Did you know?
As an animal ER we often have "good samaritans" bring hurt animals to us for care. Of course, besides taking care of their physical wounds or illness we also would love to reconnect the four-legged animal with their two legged human. In our hospital we keep an iMAX Black Label International Universal microchip reader - specially designed to read any of the microchips. Any stray dog or cat brought to our hospital gets scanned to see if we can match the pet with an owner. Being in an animal welfare profession we of course love it when we have a happy ending, sadly that is not always the case. The most frustrating is when there is a readable chip, but the client has forgotten to update their information after a move or phone # change.
Let me tell you why.
Animal identification systems are made up of three parts:
1. The microchip - a tiny rice sized component that is uniquely identified with a number that matches the animal with your personal information. The microchip is inserted under the skin just over the shoulder blade by your veterinarian or at your local shelter.
2. The reader - there are various readers that are either specific to the chip manufacturer and can read only that chip or universal readers that can read multiple manufacturer chips.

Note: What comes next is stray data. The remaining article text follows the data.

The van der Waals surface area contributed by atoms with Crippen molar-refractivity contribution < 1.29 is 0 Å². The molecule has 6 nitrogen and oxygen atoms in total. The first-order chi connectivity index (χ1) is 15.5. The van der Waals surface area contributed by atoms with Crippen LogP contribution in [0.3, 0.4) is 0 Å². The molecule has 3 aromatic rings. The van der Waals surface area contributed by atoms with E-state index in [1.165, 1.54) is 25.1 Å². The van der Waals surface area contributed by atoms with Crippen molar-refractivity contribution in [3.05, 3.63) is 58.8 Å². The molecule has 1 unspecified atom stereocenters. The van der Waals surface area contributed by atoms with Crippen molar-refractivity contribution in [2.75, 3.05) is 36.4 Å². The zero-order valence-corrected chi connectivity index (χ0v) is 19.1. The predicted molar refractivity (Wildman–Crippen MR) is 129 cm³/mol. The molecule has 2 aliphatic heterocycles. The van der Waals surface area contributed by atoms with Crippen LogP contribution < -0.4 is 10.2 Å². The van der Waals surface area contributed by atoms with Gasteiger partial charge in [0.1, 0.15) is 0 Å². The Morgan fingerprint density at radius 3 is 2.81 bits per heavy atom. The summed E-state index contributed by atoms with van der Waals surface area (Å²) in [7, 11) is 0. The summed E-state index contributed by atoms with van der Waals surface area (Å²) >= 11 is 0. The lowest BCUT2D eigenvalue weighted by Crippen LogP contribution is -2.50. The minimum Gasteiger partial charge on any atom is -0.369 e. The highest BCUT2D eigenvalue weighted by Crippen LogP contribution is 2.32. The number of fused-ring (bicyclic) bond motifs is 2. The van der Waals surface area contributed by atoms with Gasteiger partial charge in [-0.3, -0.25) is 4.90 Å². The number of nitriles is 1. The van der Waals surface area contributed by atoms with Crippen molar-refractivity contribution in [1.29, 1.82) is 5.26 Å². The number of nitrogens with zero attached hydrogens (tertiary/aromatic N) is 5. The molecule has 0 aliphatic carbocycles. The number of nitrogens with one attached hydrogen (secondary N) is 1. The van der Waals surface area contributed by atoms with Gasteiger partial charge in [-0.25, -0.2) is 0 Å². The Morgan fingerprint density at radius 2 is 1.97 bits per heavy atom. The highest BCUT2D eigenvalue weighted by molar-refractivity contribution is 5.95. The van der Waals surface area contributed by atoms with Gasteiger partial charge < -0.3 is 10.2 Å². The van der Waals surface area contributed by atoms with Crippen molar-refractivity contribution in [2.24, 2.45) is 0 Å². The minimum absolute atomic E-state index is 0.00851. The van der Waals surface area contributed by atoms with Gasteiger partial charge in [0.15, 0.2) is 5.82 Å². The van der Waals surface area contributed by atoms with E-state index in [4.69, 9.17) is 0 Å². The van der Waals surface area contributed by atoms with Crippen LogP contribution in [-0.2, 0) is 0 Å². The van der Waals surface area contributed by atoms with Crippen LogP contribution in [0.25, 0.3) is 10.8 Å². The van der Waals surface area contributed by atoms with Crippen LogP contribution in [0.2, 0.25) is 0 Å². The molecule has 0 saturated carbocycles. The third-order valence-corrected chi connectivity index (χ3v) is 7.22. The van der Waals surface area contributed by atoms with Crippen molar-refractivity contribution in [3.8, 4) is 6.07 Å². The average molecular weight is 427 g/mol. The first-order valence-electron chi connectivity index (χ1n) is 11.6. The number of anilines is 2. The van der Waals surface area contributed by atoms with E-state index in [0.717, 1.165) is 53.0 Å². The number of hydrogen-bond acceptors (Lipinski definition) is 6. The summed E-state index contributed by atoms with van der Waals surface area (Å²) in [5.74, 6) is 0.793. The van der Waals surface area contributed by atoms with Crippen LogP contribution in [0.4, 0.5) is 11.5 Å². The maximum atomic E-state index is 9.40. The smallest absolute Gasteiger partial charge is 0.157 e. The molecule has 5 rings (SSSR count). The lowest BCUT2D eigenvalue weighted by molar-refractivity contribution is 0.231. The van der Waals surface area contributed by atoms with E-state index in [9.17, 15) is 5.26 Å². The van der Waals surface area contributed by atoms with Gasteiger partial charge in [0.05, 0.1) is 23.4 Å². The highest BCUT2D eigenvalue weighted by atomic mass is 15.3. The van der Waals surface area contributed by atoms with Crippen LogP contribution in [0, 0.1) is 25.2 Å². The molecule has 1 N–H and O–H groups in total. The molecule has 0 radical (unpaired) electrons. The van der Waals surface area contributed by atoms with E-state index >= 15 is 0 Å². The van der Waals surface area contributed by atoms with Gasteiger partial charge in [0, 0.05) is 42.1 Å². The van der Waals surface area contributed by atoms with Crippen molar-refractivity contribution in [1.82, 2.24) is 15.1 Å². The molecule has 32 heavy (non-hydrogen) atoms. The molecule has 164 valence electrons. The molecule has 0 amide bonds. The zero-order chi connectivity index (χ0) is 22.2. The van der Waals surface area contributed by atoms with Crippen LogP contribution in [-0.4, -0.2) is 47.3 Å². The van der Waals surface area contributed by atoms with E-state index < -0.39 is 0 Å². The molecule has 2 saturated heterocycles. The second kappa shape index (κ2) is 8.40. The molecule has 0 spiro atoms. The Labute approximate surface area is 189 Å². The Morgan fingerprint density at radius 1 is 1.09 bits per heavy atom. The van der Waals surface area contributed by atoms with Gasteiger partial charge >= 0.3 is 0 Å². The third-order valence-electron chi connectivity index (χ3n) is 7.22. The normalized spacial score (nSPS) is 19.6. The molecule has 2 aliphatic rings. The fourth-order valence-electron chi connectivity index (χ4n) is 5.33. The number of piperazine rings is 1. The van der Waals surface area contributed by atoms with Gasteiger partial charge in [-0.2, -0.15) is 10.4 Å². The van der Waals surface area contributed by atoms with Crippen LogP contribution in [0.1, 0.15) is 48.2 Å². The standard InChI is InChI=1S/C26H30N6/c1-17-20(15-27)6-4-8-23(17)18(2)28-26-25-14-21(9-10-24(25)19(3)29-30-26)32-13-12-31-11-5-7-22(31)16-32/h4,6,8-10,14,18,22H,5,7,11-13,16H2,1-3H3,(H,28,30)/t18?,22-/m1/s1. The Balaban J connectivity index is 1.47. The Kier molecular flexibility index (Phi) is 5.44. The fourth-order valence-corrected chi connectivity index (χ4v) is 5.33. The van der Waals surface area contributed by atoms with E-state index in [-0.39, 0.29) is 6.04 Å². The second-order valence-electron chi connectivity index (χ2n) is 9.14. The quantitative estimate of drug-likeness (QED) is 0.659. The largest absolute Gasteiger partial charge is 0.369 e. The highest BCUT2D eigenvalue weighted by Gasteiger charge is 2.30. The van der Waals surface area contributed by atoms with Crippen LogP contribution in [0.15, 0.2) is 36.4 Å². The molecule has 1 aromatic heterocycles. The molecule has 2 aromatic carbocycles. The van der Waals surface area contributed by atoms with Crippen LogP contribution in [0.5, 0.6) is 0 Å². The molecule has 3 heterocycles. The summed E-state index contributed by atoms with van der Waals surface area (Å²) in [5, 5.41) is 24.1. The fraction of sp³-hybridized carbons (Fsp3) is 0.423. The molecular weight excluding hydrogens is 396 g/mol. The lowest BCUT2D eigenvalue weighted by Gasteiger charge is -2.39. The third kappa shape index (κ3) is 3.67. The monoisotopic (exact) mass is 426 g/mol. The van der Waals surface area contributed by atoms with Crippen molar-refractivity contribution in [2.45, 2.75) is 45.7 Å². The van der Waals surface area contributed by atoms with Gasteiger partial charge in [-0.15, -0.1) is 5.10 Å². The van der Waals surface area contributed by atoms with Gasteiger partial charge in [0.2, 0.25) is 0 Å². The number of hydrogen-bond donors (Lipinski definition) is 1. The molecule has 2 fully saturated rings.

3. The database - there must be a repository of all the pets and their respective owners that shelters, animal control agencies, or veterinarians can access to attempt to reconnect you and your pet.
As you can see, there are multiple areas of potential breakdown in the process. The microchip could migrate to an area of the body that is unexpected and get missed when scanning. The reader might not read the type of microchip that has been inserted into your animal; or your information stored in the database is out of date and there is no way to reach you.
So, you ask, why microchip? Because that would be the perfect storm. The majority of the time when a microchip is present there is a happy reunion. Isn't that the way you want your movie script written?
A checklist of reminders:
- have your family veterinarian scan for the chip occasionally to ensure it hasn't migrated and the id # is readable
- whenever your personal information changes, update the microchip directory
So, if you have microchipped your animal and your pet squeezes through the fence, gets found by a "good samaritan" and is brought to our ER then we know who to call to return "Lucky" to his rightful owner.
If you haven't, here are some microchip identification systems for you to consider:
Bayer resQ Microchip Identification System
AVID - American Veterinary Identification Devices
AKC Companion Animal Recovery
HomeAgain Pet Recovery and Identification System
PetLink International Pet Directory
The moral of the story...help script a happy ending to get your lost pet found.